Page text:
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Species Eutreta noveboracensis

Fruit Fly - Eutreta noveboracensis Fruit Fly - Genus Eutreta - Eutreta noveboracensis fly - Eutreta noveboracensis fly - Eutreta noveboracensis Fruit fly Eutreta? - Eutreta noveboracensis Tephritidae - Eutreta noveboracensis Tephritidae, head - Eutreta noveboracensis P7160276 - 07/16/2020 - Eutreta noveboracensis
Kingdom Animalia (Animals)
Phylum Arthropoda (Arthropods)
Subphylum Hexapoda (Hexapods)
Class Insecta (Insects)
Order Diptera (Flies)
No Taxon ("Acalyptratae")
Superfamily Tephritoidea
Family Tephritidae (Fruit Flies)
Subfamily Tephritinae
Tribe Eutretini
Genus Eutreta
Species noveboracensis (Eutreta noveboracensis)
Synonyms and other taxonomic changes
Trypeta sparsa (this taxon still exists in South America but North American populations are now considered E. novaeboracensis)
Acinia novaeboracensis
Platystoma latipennis
Explanation of Names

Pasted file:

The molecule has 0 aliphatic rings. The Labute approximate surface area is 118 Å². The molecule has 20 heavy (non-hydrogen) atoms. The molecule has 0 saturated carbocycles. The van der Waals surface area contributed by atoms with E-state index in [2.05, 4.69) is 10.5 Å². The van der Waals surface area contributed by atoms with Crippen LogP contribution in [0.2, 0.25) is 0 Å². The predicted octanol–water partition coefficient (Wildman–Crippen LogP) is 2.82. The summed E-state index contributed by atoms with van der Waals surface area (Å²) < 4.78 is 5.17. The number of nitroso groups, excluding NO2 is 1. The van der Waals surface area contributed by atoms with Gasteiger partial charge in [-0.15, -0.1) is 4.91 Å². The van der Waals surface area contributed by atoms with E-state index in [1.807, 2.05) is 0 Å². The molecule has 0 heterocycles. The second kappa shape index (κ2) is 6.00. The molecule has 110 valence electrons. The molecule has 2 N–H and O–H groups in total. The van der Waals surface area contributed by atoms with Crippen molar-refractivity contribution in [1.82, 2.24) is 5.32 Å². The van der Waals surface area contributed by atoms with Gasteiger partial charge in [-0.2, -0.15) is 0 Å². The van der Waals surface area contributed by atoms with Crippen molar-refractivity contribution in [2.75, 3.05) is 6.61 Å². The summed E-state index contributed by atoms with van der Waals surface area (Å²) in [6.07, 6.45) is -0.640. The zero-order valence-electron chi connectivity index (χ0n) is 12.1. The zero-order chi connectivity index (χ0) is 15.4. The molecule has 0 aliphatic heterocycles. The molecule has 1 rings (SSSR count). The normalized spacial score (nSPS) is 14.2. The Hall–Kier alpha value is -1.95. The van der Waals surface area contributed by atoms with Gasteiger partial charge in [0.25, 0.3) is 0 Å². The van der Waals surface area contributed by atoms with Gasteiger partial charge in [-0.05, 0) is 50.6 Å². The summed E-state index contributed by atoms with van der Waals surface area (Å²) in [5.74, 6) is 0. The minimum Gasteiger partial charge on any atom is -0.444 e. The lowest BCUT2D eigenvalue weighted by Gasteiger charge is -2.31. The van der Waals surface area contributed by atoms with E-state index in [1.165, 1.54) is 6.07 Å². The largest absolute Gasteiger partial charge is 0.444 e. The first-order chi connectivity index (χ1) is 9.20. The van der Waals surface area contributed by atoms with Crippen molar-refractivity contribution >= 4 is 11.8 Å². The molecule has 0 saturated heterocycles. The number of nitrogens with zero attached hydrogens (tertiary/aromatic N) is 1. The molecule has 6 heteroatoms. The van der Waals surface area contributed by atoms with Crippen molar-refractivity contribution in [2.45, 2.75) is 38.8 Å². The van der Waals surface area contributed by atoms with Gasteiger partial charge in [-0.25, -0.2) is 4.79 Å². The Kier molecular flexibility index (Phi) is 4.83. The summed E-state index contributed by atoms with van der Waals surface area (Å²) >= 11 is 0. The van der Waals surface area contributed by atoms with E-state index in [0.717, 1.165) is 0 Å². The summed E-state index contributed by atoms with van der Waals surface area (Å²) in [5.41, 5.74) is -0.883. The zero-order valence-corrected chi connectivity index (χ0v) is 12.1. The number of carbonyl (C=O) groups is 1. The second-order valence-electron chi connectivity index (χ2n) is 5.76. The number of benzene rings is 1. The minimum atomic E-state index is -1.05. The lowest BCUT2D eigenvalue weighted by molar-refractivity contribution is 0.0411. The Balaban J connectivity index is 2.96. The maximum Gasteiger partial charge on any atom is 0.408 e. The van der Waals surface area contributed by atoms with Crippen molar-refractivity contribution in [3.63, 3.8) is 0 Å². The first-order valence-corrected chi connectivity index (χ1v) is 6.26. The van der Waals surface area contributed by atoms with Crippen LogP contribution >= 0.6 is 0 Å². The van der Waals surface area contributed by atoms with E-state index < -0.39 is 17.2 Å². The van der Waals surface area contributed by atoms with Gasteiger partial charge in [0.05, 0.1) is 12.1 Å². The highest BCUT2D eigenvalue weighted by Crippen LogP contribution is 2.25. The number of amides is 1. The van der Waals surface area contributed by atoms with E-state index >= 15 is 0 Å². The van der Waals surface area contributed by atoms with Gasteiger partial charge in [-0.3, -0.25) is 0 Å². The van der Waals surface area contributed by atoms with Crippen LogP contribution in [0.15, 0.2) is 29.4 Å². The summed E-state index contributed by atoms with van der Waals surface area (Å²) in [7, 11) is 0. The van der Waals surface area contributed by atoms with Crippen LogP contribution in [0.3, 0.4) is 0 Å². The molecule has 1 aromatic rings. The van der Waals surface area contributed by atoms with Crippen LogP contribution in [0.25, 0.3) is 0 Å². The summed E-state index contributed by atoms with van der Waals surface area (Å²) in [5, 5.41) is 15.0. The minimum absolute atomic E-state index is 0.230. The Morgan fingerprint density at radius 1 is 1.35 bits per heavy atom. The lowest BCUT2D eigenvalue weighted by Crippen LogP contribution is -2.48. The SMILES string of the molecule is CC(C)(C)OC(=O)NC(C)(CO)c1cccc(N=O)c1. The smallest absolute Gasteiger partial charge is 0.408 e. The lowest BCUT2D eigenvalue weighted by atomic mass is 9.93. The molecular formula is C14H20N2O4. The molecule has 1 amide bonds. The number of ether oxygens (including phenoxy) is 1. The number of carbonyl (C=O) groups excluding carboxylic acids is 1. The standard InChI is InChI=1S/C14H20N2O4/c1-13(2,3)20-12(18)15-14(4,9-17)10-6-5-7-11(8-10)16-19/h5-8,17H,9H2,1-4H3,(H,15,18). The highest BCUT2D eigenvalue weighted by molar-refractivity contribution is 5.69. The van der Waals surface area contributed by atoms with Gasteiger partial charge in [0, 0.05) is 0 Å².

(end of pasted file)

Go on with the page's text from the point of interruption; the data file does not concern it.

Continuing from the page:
Noveboracensis means "from New York"
NE North America, ranging from Quebec and Nova Scotia, south along the coast to New Jersey, and in the mountains to far N. Georgia and W. South Carolina, west to the eastern Dakotas and NE Nebraska.
Weedy areas
Primary larval host is Solidago altissima (Tall Goldenrod, Late Goldenrod, or Canada Goldenrod).
Life Cycle
Larvae develop in galls on the roots or stems of their host plant.

Males apparently secrete a cone-shaped frothy mass on a leaf when ready to breed. When a female approaches, the male signals with movements of his body and wings. If she starts feeding from his froth mass, he initiates copulation. Afterwards the female leaves to oviposit, usually at or near the ground.
The most common northeastern species of Eutreta. Possibly consists of two cryptic species, one bivoltine and forming galls on the host plant's stem, the other univoltine and forming galls on the roots.
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